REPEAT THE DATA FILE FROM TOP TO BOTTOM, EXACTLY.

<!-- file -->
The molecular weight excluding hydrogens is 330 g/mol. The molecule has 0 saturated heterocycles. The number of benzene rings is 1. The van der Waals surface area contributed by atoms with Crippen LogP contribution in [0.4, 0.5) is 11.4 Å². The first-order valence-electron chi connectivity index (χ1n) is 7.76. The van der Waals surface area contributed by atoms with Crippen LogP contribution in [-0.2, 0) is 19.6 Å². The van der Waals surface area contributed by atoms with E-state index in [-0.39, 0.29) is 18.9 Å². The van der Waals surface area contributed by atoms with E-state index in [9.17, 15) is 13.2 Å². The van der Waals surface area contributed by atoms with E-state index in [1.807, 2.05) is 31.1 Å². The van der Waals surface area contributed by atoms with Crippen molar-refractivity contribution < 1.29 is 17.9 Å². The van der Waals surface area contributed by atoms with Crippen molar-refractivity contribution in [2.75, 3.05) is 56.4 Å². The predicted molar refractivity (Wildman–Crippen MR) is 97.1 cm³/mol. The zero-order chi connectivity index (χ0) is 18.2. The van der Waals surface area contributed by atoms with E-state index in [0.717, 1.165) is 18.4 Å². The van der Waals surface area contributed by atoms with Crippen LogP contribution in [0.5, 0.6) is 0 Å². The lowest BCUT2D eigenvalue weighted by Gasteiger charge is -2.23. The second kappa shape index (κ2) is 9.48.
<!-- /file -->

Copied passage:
The molecular weight excluding hydrogens is 330 g/mol. The molecule has 0 saturated heterocycles. The number of benzene rings is 1. The van der Waals surface area contributed by atoms with Crippen LogP contribution in [0.4, 0.5) is 11.4 Å². The first-order valence-electron chi connectivity index (χ1n) is 7.76. The van der Waals surface area contributed by atoms with Crippen LogP contribution in [-0.2, 0) is 19.6 Å². The van der Waals surface area contributed by atoms with E-state index in [-0.39, 0.29) is 18.9 Å². The van der Waals surface area contributed by atoms with E-state index in [9.17, 15) is 13.2 Å². The van der Waals surface area contributed by atoms with E-state index in [1.807, 2.05) is 31.1 Å². The van der Waals surface area contributed by atoms with Crippen molar-refractivity contribution < 1.29 is 17.9 Å². The van der Waals surface area contributed by atoms with Crippen molar-refractivity contribution in [2.75, 3.05) is 56.4 Å². The predicted molar refractivity (Wildman–Crippen MR) is 97.1 cm³/mol. The zero-order chi connectivity index (χ0) is 18.2. The van der Waals surface area contributed by atoms with E-state index in [0.717, 1.165) is 18.4 Å². The van der Waals surface area contributed by atoms with Crippen LogP contribution in [0.5, 0.6) is 0 Å². The lowest BCUT2D eigenvalue weighted by Gasteiger charge is -2.23. The second kappa shape index (κ2) is 9.48.